Student Theses, Dissertations and Capstones

Document Type


Degree Name

Doctor of Philosophy (PhD) in Nursing Education

Copyright Statement

All rights reserved. This publication is intended for use solely by faculty, students, and staff of Nova Southeastern University. No part of this publication may be reproduced, distributed, or transmitted in any form or by any means, now known or later developed, including but not limited to photocopying, recording, or other electronic or mechanical methods, without the prior written permission of the author or the publisher.


College of Nursing

First Advisor

Lynne Bryant

Second Advisor

Patricia Dittman

Date of original Performance / Presentation


Publication Date / Copyright Date



Nova Southeastern University.


The identification of reliable predictors of early academic achievement is imperative for the retention and graduation of all nursing students, and particularly underrepresented minority (URM) students. Students with a high sense of academic self-efficacy exhibit greater persistence and interest in their academic performance, a premise that led to this investigation of self-efficacy as a variable affecting early academic success among baccalaureate nursing students. The purpose of this study was to (a) to determine if a significant relationship existed between academic self-efficacy and successful progression for first semester baccalaureate nursing students in general and URM students specifically, (b) determine the predictive ability of academic self-efficacy on progression, and (c) determine if ethnicity moderates the predictive effect of self-efficacy. Self-efficacy theory, which is grounded in social cognitive theory, was the framework for this study. A cross-sectional, descriptive research design was employed utilizing the College Academic Self-Efficacy Survey (CASES). Correlational analysis and logistic regression were conducted to test the hypotheses. Demographic variables were analyzed regarding their relationship to academic self-efficacy. Although statistical analysis did not support any of the proposed hypotheses, a statistically significant relationship was demonstrated between academic self-efficacy and overall GPA, which, for this population, may have implications for retention. Age and transferring from a four-year institution were significant predictors of progression for this population. Although this study was limited by its lack of generalizability and small sample size, further research related to the effects of academic self-efficacy on academic success are warranted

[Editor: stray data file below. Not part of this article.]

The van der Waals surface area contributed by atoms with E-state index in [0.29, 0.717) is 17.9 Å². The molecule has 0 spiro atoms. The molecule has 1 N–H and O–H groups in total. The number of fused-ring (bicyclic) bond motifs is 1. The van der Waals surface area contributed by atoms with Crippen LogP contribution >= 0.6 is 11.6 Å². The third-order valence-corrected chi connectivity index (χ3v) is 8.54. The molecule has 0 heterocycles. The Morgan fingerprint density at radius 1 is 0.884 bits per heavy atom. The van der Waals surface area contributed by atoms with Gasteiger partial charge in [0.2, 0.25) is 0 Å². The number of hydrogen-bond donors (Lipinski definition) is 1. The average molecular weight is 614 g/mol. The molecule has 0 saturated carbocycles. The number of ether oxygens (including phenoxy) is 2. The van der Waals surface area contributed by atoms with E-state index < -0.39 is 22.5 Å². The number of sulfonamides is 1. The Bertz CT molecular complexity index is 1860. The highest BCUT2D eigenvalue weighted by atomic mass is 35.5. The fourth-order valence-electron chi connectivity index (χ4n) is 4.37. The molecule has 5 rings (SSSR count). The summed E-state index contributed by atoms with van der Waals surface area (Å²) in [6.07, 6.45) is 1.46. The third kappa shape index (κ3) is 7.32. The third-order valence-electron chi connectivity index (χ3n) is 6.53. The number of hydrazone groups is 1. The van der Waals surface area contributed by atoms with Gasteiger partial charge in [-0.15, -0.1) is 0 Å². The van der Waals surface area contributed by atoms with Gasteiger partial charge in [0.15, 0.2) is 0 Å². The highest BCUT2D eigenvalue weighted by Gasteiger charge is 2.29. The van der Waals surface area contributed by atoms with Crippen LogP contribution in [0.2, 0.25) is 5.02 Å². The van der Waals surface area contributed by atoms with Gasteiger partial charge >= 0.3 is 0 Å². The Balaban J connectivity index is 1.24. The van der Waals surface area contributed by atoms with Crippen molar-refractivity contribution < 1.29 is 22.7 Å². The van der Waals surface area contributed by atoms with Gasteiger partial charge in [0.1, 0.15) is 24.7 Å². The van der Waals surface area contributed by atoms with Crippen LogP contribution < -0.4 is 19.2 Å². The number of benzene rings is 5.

Health and environmental sciences, Academic self-efficacy, Attrition, Bsn, Early academic success, Retention, Underrepresented minority



Download Full Text (1.8 MB)

  Link to NovaCat

Included in

Nursing Commons